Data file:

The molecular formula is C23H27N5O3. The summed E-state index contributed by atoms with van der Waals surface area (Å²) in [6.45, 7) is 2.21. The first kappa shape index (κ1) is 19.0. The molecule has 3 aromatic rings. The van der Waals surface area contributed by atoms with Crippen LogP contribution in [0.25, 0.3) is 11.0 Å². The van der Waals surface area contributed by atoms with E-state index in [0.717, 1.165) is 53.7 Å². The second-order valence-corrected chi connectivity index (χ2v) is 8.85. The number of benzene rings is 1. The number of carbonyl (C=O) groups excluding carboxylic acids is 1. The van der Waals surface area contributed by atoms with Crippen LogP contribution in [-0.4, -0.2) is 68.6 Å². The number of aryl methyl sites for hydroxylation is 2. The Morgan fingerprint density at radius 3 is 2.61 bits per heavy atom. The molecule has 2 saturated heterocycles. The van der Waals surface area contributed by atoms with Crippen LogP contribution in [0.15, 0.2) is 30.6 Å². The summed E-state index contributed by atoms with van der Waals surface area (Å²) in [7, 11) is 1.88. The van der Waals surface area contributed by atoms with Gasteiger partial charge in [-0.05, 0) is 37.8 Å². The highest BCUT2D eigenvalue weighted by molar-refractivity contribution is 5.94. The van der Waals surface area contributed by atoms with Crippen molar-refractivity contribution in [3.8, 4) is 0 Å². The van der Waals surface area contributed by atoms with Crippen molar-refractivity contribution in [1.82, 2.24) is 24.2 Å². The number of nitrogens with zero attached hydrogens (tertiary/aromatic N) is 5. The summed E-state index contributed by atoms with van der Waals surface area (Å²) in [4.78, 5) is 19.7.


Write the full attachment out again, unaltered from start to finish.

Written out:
The molecular formula is C23H27N5O3. The summed E-state index contributed by atoms with van der Waals surface area (Å²) in [6.45, 7) is 2.21. The first kappa shape index (κ1) is 19.0. The molecule has 3 aromatic rings. The van der Waals surface area contributed by atoms with Crippen LogP contribution in [0.25, 0.3) is 11.0 Å². The van der Waals surface area contributed by atoms with E-state index in [0.717, 1.165) is 53.7 Å². The second-order valence-corrected chi connectivity index (χ2v) is 8.85. The number of benzene rings is 1. The number of carbonyl (C=O) groups excluding carboxylic acids is 1. The van der Waals surface area contributed by atoms with Crippen LogP contribution in [-0.4, -0.2) is 68.6 Å². The number of aryl methyl sites for hydroxylation is 2. The Morgan fingerprint density at radius 3 is 2.61 bits per heavy atom. The molecule has 2 saturated heterocycles. The van der Waals surface area contributed by atoms with Crippen LogP contribution in [0.15, 0.2) is 30.6 Å². The summed E-state index contributed by atoms with van der Waals surface area (Å²) in [7, 11) is 1.88. The van der Waals surface area contributed by atoms with Gasteiger partial charge in [-0.05, 0) is 37.8 Å². The highest BCUT2D eigenvalue weighted by molar-refractivity contribution is 5.94. The van der Waals surface area contributed by atoms with Crippen molar-refractivity contribution in [3.8, 4) is 0 Å². The van der Waals surface area contributed by atoms with Crippen molar-refractivity contribution in [1.82, 2.24) is 24.2 Å². The number of nitrogens with zero attached hydrogens (tertiary/aromatic N) is 5. The summed E-state index contributed by atoms with van der Waals surface area (Å²) in [4.78, 5) is 19.7.